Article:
U.S. plays down Islamist role in drafting Egypt charter / Two liberal politicians quit panel in protest (WASHINGTON TIMES) By Guy Taylor 03/27/12)
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The State Department downplayed concerns Monday that Islamists are
dominating the drafting of Egypt’s new constitution, despite
criticism and outrage voiced by secular and Christian politicians in
“We’re not going to prejudge, obviously, the work of this panel,”
State Department spokeswoman Victoria Nuland said, referring the 100-
person body elected over the weekend by a post-revolution parliament
to write the constitution.
Two liberal Egyptian politicians quit the panel Monday, citing
concerns that it is being dominated by Islamists and lacks sufficient
representation for women and Christians.
About 70 percent of the panel comprises independent Islamists or
members of Islamist parties including the Muslim Brootherhood.
Ms. Nuland told reporters in Washington that the constitutional panel
represents “one of the next steps in the Egyptian transition
process,” and noted that the new constitution will still “have to be
put to referendum before the Egyptian people.”
Asked whether U.S. officials are concerned the panel is dominated by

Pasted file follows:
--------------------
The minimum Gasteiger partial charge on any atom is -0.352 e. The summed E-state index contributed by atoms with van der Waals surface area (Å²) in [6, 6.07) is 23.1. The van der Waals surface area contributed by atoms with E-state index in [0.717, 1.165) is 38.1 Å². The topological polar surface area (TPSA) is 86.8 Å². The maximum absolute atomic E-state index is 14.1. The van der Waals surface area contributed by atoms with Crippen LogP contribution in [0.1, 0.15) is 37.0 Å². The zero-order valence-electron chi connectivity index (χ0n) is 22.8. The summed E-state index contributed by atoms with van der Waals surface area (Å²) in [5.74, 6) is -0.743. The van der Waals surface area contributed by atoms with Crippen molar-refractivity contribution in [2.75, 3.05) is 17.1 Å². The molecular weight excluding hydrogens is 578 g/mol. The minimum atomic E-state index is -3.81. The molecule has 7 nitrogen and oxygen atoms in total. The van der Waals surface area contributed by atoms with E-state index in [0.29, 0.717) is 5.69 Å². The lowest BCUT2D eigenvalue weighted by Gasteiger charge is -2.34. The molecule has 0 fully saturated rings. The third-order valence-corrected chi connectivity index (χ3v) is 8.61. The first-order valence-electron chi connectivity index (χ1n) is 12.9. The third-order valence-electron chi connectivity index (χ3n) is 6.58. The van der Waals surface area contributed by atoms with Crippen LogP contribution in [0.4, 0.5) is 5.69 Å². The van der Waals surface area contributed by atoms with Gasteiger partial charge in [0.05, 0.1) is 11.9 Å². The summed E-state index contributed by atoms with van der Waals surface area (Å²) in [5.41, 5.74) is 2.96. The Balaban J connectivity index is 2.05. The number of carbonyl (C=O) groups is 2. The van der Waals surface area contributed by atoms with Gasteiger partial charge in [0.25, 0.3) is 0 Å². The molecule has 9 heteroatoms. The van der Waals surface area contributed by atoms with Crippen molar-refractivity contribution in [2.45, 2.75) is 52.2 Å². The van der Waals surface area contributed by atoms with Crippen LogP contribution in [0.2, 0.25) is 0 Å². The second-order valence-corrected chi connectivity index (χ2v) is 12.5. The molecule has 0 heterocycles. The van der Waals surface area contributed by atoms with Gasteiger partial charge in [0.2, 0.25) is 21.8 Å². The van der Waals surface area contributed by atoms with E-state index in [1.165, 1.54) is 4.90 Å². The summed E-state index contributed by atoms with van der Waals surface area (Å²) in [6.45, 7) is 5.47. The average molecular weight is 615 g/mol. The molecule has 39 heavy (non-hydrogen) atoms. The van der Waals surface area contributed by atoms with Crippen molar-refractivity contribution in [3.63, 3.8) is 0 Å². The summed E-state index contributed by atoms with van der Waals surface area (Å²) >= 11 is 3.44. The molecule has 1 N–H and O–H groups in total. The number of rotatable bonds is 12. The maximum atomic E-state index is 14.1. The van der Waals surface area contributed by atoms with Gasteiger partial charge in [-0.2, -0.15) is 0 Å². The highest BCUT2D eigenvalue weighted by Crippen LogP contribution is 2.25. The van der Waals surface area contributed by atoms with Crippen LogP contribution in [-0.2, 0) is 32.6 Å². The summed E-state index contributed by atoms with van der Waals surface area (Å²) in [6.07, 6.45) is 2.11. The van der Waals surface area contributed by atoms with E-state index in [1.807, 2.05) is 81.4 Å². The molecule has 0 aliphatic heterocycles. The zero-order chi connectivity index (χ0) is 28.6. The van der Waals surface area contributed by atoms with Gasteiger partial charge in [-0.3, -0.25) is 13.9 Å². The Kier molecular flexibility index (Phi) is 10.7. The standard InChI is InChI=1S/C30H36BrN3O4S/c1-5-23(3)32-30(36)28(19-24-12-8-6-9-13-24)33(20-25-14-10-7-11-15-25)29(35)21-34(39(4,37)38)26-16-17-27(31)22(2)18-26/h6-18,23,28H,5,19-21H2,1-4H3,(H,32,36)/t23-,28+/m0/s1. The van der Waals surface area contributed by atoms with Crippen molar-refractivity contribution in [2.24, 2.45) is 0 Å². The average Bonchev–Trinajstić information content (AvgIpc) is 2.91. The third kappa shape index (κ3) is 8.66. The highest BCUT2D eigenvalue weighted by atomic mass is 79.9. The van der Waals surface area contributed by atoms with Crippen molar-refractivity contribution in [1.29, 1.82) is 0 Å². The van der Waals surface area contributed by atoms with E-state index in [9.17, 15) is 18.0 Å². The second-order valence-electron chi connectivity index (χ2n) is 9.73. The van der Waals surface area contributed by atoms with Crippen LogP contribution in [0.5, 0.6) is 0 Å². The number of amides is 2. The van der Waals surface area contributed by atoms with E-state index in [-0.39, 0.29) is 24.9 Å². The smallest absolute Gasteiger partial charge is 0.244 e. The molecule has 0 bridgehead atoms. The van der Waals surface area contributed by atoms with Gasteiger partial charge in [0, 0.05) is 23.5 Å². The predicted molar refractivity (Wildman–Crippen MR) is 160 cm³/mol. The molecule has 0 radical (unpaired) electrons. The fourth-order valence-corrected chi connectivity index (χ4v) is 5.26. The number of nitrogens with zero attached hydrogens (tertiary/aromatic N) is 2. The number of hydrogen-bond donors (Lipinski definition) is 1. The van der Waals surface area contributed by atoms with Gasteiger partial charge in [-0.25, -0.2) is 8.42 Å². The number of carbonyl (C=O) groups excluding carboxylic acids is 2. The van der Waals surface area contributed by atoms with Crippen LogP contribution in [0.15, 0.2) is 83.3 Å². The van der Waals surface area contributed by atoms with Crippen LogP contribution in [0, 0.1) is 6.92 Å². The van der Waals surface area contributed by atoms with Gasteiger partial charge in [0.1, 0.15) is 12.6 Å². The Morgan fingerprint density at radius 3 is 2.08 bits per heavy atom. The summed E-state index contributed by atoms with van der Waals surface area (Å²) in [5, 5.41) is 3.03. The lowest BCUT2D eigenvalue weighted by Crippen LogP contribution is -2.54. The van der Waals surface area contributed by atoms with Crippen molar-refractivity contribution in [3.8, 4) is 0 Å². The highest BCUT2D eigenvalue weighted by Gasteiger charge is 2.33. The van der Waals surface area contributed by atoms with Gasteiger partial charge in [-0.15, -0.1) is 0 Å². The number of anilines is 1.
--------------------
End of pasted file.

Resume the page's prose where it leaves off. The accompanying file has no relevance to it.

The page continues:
Islamists, Ms. Nuland said: “We’re not going to judge these groups by
their names [or] their history. We’re going to judge them by what
they do, we’re going to judge them by the output.”
She added: “This panel is from the elected parliament, so having been
elected democratically, it’s now their obligation to uphold and
defend and protect the democratic rights that brought them to power
in the first place.
“That’s the standard that we’ll hold them to,” she said.
U.S.-Egypt relations were frayed earlier this year when Cairo’s
military rulers cracked down on American nonprofit groups that
promote democracy abroad. Egyptian authorities raided their offices,
arrested several workers and charged them with fomenting chaos.
The workers were permitted to leave the nation this month, but many
still face criminal charges in Egyptian courts. The issue has
prompted a bipartisan group of congressional leaders to call for an
end to U.S. aid to Egypt.
Secretary of State Hillary Rodham Clinton, however, notified Congress
on Friday of her intention to waive certain democracy requirements so
that $1.3 billion in U.S. aid could flow to Egypt.
Noting Cairo’s commitment to the Israeli-Egypt peace treaty, the
State Department also is moving to free up $200 million in economic
aid during the post-revolution transition.
Meanwhile in Egypt, the ruling military issued a veiled threat of a
crackdown on the Muslim Brotherhood if the group persists in demands
to form a new government, the Associated Press reported.
The warning points to a growing possibility of confrontation between
the Muslim Brotherhood and the military, which emerged as Egypt’s two
most powerful institutions since the fall of longtime authoritarian
ruler Hosni Mubarak a year ago. (© 2012 The Washington Times, LLC.
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